Jenny Taitz: [00:16:39] And I love what you’re saying. And the thing that I would respond is peace of mind is not like feeling easy, but it’s knowing that you can cope regardless of what shows up in your life. And so I think there is such freedom and liberation that comes from knowing that you can choose your behaviors regardless of how you’re feeling and what is coming up for you.


Jonathan Fields: [00:17:00] Yeah, you describe some sort of like behavioral responses to it. Earlier you talked about procrastination, which I think a lot of people wouldn’t see, things like procrastination, um, as a response to stress. And maybe it’s not always, but it sounds like maybe, you know, for a lot of people, that is one of the ways that we deal with potential stressors.


Jenny Taitz: [00:17:20] Yeah. And I think everyone needs to kind of do a little bit of an analysis and think through what their goals are and get really clear on those and think about how they might in their own lives take stress and multiply it. But I see this time and time again, interestingly enough, with people that are very perfectionistic and ambitious, when something they have something meaningful to do, it brings up, you know, you could call it anxiety, you could call it excitement, a certain level of energy. And then there’s some sort of interesting thing of like, this needs to be perfect, this needs to blow people away. And then obviously that’s not super motivating. That leads to this thought of like, I can’t it’s that’s not possible. It’s too much. And then browsing social media, getting more snacks than you’re actually physically hungry for and, um, losing a lot of time. And then it’s that much more stressful when you have less time to do it. And so I think really thinking about what you do in your own life, whether it’s during the day or before bed, um, the same sort of thing can come up at night. You feel so tired and you mindlessly are scrolling on your phone, which is another form of avoidance. And so it’s interesting how we kind of habitually do these things that just don’t serve us.


Jonathan Fields: [00:18:30] Yeah. Do you think it would be an effective exercise then to almost like, you know, sometimes if you’ve ever worked with a nutritionist, generally one of the first things that they’ll do is like you’ll have a first visit and they’ll send you home with a food journal and they’ll kind of say, like, keep track of everything that’s going into your body for the next seven days before we meet again. Is there some version of of that? Like almost like a stress response inventory that would help somebody truly understand, like, let’s say like over the course of when I’m feeling these feelings, what seems to be my go to because my sense is probably most of us don’t know what our go tos are and whether they’re functional or dysfunctional.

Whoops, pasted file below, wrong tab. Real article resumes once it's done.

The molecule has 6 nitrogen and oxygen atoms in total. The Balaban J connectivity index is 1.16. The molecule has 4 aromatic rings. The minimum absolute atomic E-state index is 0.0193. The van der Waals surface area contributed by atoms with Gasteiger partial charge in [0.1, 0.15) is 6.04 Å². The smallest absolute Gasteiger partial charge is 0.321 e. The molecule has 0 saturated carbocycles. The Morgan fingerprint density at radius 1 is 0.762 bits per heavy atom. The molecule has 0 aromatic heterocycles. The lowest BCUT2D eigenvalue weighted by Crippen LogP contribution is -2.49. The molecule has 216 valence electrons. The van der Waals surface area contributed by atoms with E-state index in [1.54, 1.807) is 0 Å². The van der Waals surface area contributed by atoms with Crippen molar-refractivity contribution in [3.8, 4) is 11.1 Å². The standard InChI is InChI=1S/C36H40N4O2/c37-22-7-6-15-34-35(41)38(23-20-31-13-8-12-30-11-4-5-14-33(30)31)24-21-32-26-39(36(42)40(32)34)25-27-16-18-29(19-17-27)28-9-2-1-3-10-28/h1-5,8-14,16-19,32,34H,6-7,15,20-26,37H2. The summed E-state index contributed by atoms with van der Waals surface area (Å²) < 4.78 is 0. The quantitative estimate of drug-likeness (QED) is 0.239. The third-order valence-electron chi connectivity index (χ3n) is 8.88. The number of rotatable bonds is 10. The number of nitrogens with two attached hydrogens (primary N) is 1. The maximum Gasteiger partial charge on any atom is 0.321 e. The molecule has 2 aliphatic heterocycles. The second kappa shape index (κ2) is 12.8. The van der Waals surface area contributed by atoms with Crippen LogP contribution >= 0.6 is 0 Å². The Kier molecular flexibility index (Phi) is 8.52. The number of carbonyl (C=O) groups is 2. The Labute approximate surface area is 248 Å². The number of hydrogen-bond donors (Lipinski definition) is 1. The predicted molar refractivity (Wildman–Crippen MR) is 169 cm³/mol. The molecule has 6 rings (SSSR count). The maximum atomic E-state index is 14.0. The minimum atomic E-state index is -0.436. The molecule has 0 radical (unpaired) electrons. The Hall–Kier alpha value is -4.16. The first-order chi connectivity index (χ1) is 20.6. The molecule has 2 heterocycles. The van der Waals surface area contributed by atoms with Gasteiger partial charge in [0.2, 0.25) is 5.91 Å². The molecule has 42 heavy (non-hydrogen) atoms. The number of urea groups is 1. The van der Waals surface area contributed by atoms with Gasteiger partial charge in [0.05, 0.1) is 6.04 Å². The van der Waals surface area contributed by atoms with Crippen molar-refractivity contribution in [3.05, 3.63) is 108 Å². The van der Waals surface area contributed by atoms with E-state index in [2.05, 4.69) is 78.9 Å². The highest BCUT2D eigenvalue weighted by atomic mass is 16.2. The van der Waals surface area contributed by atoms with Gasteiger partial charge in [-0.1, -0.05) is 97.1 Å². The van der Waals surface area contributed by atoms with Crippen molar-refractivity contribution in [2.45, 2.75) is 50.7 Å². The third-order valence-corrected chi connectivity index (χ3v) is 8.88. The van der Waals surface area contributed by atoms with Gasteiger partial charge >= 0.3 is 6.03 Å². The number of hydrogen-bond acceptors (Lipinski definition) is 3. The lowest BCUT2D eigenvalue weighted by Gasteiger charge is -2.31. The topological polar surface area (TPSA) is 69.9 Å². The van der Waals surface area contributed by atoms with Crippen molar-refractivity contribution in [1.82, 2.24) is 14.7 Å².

Jenny Taitz: [00:19:09] I love that, and I there’s a skill that I teach in the book and that I use with clients that I also personally use, that I feel like is really empowering and useful. And it’s called, you know, doing a chain. So I think the first thing is to take a step back and and start with what you do know. What is a problem? Behavior that I’d like to work on. I say that I’m going to, you know, work down at 6 p.m. and focus on my family or my enjoy my free time, and then I’m still catching up or going to bed feeling like a sense of guilt for not having done more and dread for tomorrow when I’m going to face the pile-up. And so really starting with what is the problem? And then rewinding the tape. And so starting from the beginning, like what, you know, where did this start and where did it end up? Because oftentimes we do a couple of things. When we face a slip-up, we write ourselves off like I, you know, it’s never going to work out. I can’t I can’t change. It’s like it’s not going to like I’m a lost cause or we overly simplified. Oh, no big deal. Yeah. I’ll do a total 180 tomorrow. Easy. I got this without being really specific and precise about exactly what’s going to change. And so if you can identify a problem behavior and then really compassionately without a lot of self-criticism, but with kind curiosity, rewind the tape from the beginning.


Jenny Taitz: [00:20:24] What were the thoughts, feelings, and behaviors that took place? You know, you could do this on a piece of paper on the left-hand side. Write the sequence of events on the right-hand side, write the solutions. And so it’s not just like, oh yeah, I’m just an idiot or got this, but you have like 50, you know, steps that you need to think through. Like, okay, maybe the best thing to do is not start the day with a break, but I need to earn my breaks. Maybe I need to really reframe the goal is not perfection, but sharing information. So we have like a whole host of things that we can do differently. And I think really doing some soul searching and thinking, what are the things that if, you know, if this week was going to be a week where I implemented a lot of meaningful changes into my life, what would look different? And then if you have a some sort of slip to use a chain, because the most of us, we need to repeatedly practice and be strategic and not try once and then then give up and fall into that what’s called the abstinence violation effect of if we have some sort of slip just writing ourselves off.